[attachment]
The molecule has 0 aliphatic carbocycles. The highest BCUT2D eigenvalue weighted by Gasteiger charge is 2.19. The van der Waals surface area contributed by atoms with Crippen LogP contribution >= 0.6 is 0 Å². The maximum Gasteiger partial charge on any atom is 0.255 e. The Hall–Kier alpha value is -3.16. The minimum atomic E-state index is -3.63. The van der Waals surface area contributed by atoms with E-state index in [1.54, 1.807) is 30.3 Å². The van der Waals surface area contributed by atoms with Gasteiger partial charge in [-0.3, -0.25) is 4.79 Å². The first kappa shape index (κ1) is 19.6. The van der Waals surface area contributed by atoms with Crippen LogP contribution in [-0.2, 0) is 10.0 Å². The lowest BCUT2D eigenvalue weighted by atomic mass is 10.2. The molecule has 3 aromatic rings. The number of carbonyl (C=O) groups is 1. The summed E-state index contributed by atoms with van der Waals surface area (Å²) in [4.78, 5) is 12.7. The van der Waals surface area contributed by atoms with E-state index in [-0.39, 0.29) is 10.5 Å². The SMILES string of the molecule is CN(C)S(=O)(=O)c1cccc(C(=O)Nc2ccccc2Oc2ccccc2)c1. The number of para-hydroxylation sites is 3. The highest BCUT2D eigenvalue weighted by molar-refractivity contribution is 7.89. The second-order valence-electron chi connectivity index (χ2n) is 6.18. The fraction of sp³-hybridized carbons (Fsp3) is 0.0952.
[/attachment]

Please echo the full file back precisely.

The molecule has 0 aliphatic carbocycles. The highest BCUT2D eigenvalue weighted by Gasteiger charge is 2.19. The van der Waals surface area contributed by atoms with Crippen LogP contribution >= 0.6 is 0 Å². The maximum Gasteiger partial charge on any atom is 0.255 e. The Hall–Kier alpha value is -3.16. The minimum atomic E-state index is -3.63. The van der Waals surface area contributed by atoms with E-state index in [1.54, 1.807) is 30.3 Å². The van der Waals surface area contributed by atoms with Gasteiger partial charge in [-0.3, -0.25) is 4.79 Å². The first kappa shape index (κ1) is 19.6. The van der Waals surface area contributed by atoms with Crippen LogP contribution in [-0.2, 0) is 10.0 Å². The lowest BCUT2D eigenvalue weighted by atomic mass is 10.2. The molecule has 3 aromatic rings. The number of carbonyl (C=O) groups is 1. The summed E-state index contributed by atoms with van der Waals surface area (Å²) in [4.78, 5) is 12.7. The van der Waals surface area contributed by atoms with E-state index in [-0.39, 0.29) is 10.5 Å². The SMILES string of the molecule is CN(C)S(=O)(=O)c1cccc(C(=O)Nc2ccccc2Oc2ccccc2)c1. The number of para-hydroxylation sites is 3. The highest BCUT2D eigenvalue weighted by molar-refractivity contribution is 7.89. The second-order valence-electron chi connectivity index (χ2n) is 6.18. The fraction of sp³-hybridized carbons (Fsp3) is 0.0952.